The First College for Rural Afghan Girls Could Be a Game Changer

A new campaign aims to raise funds for a women’s college specializing in engineering, nursing, and midwifery.

(Photo: Razia's Ray of Hope/Facebook)

Jun 18, 2015· 2 MIN READ
David McNair is an award-winning reporter and editor based in Charlottesville, Va. He runs the hyper-local news site The DTM and his fiction has appeared in Virginia Quarterly Review.

Shortly before Afghan native Razia Jan opened a school for girls in the Deh Sabz district of Afghanistan, a group of local men asked her to make it a boys’ school. Boys were the “backbone” of Afghanistan, they said.

“Well, you know, the women are the eyesight of Afghanistan,” Jan told the men in a new documentary on the founding of her school. “And unfortunately, you all are blind.”

What Tomorrow Brings, produced by Principle Pictures and in postproduction, follows the progress of the K–12 Zabuli Education Center opened by Jan in 2008. Located northeast of Kabul, it was originally a boys’ school—a gift to the community from the Afghan king of the 1930s, Amir Amanullah Khan—but over time had been nearly destroyed under the oppressive rule of the Taliban.

Now the film’s director, Beth Murphy, is traveling the country with a work-in-progress version of the documentary to support Jan’s next project: building the first women’s college in rural Afghanistan.

Because of the remote location they live in, high tuition costs, and a culture that doesn’t prioritize women’s education, most of the girls who are graduating from the school won’t be able to go to college, according to Jan’s nonprofit foundation, Razia’s Ray of Hope. So Principle Pictures is fund-raising on Indiegogo to open an all-girls technical college that will specialize in nursing, midwifery, and engineering. The campaign has raised $30,000 of its $115,000 goal, and the funds will go toward infrastructure, school supplies, and teacher salaries.

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(Photo: Razia's Ray of Hope/Facebook)

Jan, 71, initially came to the United States in 1970 for college but stayed after her home country was invaded by the Soviets. Settling in Duxbury, Massachusetts, she started a tailoring business. Following the 9/11 attacks in 2001, she began organizing relief campaigns for the victims, first responders, and soldiers and children in Afghanistan. Jan and other volunteers sent homemade blankets to rescuers at ground zero and care packages to soldiers in Afghanistan and collected more than 30,000 boxes of shoes for Afghan children. After a trip home to Afghanistan in 2002, she was inspired to create the foundation and set about raising funds to rebuild the school in Deh Sabz as a girls school. Support came from the new government in Afghanistan as well as Afghan author Khaled Hosseini, who wrote the novel The Kite Runner.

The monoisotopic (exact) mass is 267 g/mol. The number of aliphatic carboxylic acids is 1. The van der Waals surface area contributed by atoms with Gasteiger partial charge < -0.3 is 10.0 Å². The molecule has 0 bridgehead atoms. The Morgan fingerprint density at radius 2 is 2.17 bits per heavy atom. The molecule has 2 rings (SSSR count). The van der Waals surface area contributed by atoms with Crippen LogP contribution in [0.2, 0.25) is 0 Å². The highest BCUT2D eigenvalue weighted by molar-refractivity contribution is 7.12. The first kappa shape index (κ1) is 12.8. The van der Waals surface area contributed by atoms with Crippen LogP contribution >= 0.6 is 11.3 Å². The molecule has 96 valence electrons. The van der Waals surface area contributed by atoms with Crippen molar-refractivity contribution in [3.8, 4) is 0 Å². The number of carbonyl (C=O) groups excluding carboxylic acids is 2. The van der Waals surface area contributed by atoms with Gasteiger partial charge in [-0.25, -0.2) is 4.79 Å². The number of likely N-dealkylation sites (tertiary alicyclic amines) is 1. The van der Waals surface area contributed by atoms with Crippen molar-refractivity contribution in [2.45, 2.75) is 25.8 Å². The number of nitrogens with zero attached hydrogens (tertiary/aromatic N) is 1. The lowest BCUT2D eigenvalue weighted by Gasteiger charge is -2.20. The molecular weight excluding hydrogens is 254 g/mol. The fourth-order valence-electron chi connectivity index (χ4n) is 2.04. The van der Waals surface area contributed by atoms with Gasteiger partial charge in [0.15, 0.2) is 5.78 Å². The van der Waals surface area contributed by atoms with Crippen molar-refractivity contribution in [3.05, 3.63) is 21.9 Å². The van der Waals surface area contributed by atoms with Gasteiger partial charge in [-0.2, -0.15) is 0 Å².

Since filming began in 2009, Murphy says she has witnessed remarkable changes made possible by education.

Illiterate fathers who were leery about sending their daughters into the classroom now express pride that their little girls can help them read letters—even in English, she told TakePart. The leading men in the community, the village elders who once refused to look Razia in the eye, now praise her efforts and support the schools growth. Girls who once were silent about forced engagements and early marriages are now speaking up and finding ways to negotiate more time in school. I can’t help but imagine what will be possible for them with college education, a job, and an income.

Women’s rights in Afghanistan haven’t always been an uphill battle. Before the Soviet occupation in the 1980s and the Taliban takeover in the 1990s, Afghan women enjoyed greater independence, and many had thriving careers. In Kabul, for example, 50 percent of government workers were women, 70 percent were schoolteachers, and 40 percent were doctors, according to U.N. Women.

That progress came to a halt under the Taliban’s rule, which has set women’s progress back by decades. Girls’ education was forbidden. So was riding a bike, laughing loudly, wearing bright colors, or showing your face in public. Women and girls were also forced into early and arranged marriages, often suffering physical and sexual abuse. A number of Afghani women have set themselves on fire trying to escape from forced marriages. Even after the Taliban was toppled in December 2001, and despite the drafting of a new constitution in 2004 that gave men and women equal rights, the Taliban’s conservative values and control continue to persist.

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“It is heartbreaking to see the way these terrorists treat...women, Jan told CNN in 2012, describing how the Taliban had thrown acid in the faces of girls, poisoned the water, and tossed grenades into schools to deter girls from getting an education. “In their eyes, a woman is an object that they can control. They are scared that when these girls get an education, they will become aware of their rights as women and as a human being.